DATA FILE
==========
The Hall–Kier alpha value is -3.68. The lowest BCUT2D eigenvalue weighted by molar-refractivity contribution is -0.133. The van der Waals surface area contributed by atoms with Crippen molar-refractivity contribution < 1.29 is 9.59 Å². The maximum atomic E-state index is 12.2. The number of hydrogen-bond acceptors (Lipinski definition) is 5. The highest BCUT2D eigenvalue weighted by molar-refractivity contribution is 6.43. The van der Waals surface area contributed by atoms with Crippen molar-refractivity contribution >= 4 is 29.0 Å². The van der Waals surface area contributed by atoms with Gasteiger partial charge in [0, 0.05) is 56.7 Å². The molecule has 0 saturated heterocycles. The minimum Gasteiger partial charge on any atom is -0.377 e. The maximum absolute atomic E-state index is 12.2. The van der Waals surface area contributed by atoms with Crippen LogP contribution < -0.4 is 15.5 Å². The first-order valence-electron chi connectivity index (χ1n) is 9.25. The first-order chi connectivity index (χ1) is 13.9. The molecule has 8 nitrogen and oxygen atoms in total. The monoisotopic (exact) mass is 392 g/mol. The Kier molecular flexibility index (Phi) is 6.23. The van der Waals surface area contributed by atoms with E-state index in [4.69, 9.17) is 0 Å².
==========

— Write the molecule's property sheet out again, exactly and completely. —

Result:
The Hall–Kier alpha value is -3.68. The lowest BCUT2D eigenvalue weighted by molar-refractivity contribution is -0.133. The van der Waals surface area contributed by atoms with Crippen molar-refractivity contribution < 1.29 is 9.59 Å². The maximum atomic E-state index is 12.2. The number of hydrogen-bond acceptors (Lipinski definition) is 5. The highest BCUT2D eigenvalue weighted by molar-refractivity contribution is 6.43. The van der Waals surface area contributed by atoms with Crippen molar-refractivity contribution >= 4 is 29.0 Å². The van der Waals surface area contributed by atoms with Gasteiger partial charge in [0, 0.05) is 56.7 Å². The molecule has 0 saturated heterocycles. The minimum Gasteiger partial charge on any atom is -0.377 e. The maximum absolute atomic E-state index is 12.2. The van der Waals surface area contributed by atoms with Crippen LogP contribution < -0.4 is 15.5 Å². The first-order valence-electron chi connectivity index (χ1n) is 9.25. The first-order chi connectivity index (χ1) is 13.9. The molecule has 8 nitrogen and oxygen atoms in total. The monoisotopic (exact) mass is 392 g/mol. The Kier molecular flexibility index (Phi) is 6.23. The van der Waals surface area contributed by atoms with E-state index in [4.69, 9.17) is 0 Å².